Beagle: Dog Breed Information

The Beagle is a happy and outgoing scenthound dog breed that is small, hardy and active. It is among the top 5 most popular dog breeds in the US, because of its irresistible cuteness, and fun-loving temperament.

Still, the dogs from this breed can be quite stubborn and may require more patience and more creative training techniques than other breeds when it comes to housetraining and obedience training.

But nevertheless, the Beagle is a superb companion dog to have, even for first-time dog owners and has a relatively long life expectancy of 12-15 years, so it will bring joy to you and your family for a long.

Here is everything you need to know about this amazing dog breed.


Temperament: happy, snooping, friendly

Height at the shoulder: up to 13 inches, or 13-15 inches

Weight: under 20 lbs., or 20-30 lbs.

Life expectancy: 10-15 years

Breed Group: Hound group

About the breed

This compact and merry dog was originally developed for tracking small games including rabbits and hare and is one of the most amazing scent hounds in the world. This means that it will be at its happiest when it stumbles upon and tracks an intriguing scent.

Today, the dogs from this breed are still used for hunting around the world but are also among the most popular companion and family pets as well.

This is absolutely understandable given their amazingly soft and pleading looks and expressions, and their outgoing personalities.

Being pack animals, Beagles are very friendly with all other dogs and with people.

Their small size and cuteness have made them perfect for use as service dogs at airports trained to sniff out contraband foods and goods. In fact, they have been used in over 20 US Airports, for finding contraband entering the country, without intimidating the passengers who are normally scared by dogs.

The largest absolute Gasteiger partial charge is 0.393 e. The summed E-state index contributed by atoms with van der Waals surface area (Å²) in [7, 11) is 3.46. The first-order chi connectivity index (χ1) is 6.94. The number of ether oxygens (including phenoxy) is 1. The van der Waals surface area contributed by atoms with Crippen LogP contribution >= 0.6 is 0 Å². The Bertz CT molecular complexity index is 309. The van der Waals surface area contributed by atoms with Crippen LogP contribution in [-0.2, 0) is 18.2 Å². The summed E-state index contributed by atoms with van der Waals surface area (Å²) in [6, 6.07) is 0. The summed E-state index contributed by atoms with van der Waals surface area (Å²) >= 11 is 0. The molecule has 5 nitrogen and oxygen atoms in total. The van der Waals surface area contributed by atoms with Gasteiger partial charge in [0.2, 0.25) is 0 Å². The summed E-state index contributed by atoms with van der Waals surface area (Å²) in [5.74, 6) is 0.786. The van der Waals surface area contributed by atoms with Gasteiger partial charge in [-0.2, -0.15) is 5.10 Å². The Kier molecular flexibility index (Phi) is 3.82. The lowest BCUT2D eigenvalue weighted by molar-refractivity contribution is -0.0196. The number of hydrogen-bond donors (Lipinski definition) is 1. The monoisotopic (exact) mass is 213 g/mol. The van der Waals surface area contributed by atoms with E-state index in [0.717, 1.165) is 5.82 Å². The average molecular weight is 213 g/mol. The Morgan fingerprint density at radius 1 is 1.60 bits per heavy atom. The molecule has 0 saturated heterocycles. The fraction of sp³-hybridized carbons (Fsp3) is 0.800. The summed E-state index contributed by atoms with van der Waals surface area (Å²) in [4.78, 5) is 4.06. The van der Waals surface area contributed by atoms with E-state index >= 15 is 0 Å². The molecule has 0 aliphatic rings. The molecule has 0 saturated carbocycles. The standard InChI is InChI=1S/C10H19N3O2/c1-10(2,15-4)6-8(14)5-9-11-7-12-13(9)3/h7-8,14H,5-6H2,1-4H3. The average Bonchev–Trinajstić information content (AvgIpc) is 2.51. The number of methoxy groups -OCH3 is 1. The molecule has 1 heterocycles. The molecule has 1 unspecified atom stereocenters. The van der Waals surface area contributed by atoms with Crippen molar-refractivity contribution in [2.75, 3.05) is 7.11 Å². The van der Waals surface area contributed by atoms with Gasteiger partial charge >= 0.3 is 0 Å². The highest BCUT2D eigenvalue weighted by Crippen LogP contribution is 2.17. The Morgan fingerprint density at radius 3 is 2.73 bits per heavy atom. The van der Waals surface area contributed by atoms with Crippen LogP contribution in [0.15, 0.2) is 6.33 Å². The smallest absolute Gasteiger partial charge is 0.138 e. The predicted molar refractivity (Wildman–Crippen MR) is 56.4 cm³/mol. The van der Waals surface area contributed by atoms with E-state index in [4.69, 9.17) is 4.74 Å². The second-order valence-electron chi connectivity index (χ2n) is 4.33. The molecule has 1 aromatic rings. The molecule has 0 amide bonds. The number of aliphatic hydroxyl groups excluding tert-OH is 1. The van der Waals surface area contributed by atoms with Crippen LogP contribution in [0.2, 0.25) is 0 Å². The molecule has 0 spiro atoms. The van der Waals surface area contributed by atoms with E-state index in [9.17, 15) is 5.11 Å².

The Beagle has been found to have over 220 million receptors in its nose, which is a staggering amount as compared to the 5 million scent receptors we humans have.

Dave Barry, the famous humorist once called the Beagle “a nose with feet” and this description is not only hilarious but is absolutely spot on.

They are active participants in field trials organized by the National Beagle Club’s Institute Farm, and in similar events held in other countries around the world.

Due to their small size, and their gentle demeanor, Beagles can easily adapt to all kinds of families, and are also suitable for apartment living.

But keep in mind that even though they are not yappy, they can be pretty loud. They have several distinctive vocalizations including a bark, a half-baying howl and a baying howl, which if left without control can cause serious problems with next-door neighbors.

Also, if you are gone for long hours every day, or travel a lot, the Beagle may not be the best dog breed for you because these pups can suffer from separation anxiety and can become pretty destructive and loud when left alone or when they have not been exercised sufficiently.

Otherwise, these happy-go-lucky and extremely cute dogs are fun and loyal companions, no matter whether you want them as family dogs or as hunting partners.

There are two varieties of Beagles recognized by the American Kennel Club. One is the smaller type which reaches a height at the shoulder of up to 13 inches, and a weight of up to 20 lbs. and the other which is 13-15 inches tall, and weighs 20-30 lbs.

Both of the types are compact and yet sturdy and well-built for their sizes. They are usually in red, yellow, tan, brown, blue, black, bluetick, redtick, fawn, and white colors or tri-colored. In fact, the AKC recognizes 25 color combinations, and six possible markings including – ticked, brown, black, spotted, white and tan.

They have absolutely adorable faces, large hazel or brown pleading eyes, and hound ears which are set low on their broadheads.

No matter their color, Beagles usually have white tips on their tales which makes it easier for hunters to spot them when on the field.

These smart and curious hounds require daily exercise and a lot of playtime if you want them to stay healthy, happy and well.

Beagles are generally very loving and gentle dogs, but as other hounds, they can have an independent and stubborn streak which can make obedience and housetrain quite challenging.

Also, being excellent scenthounds, their nose is their most important organ and asset, and they can often simply wander off if they smell an interesting scent.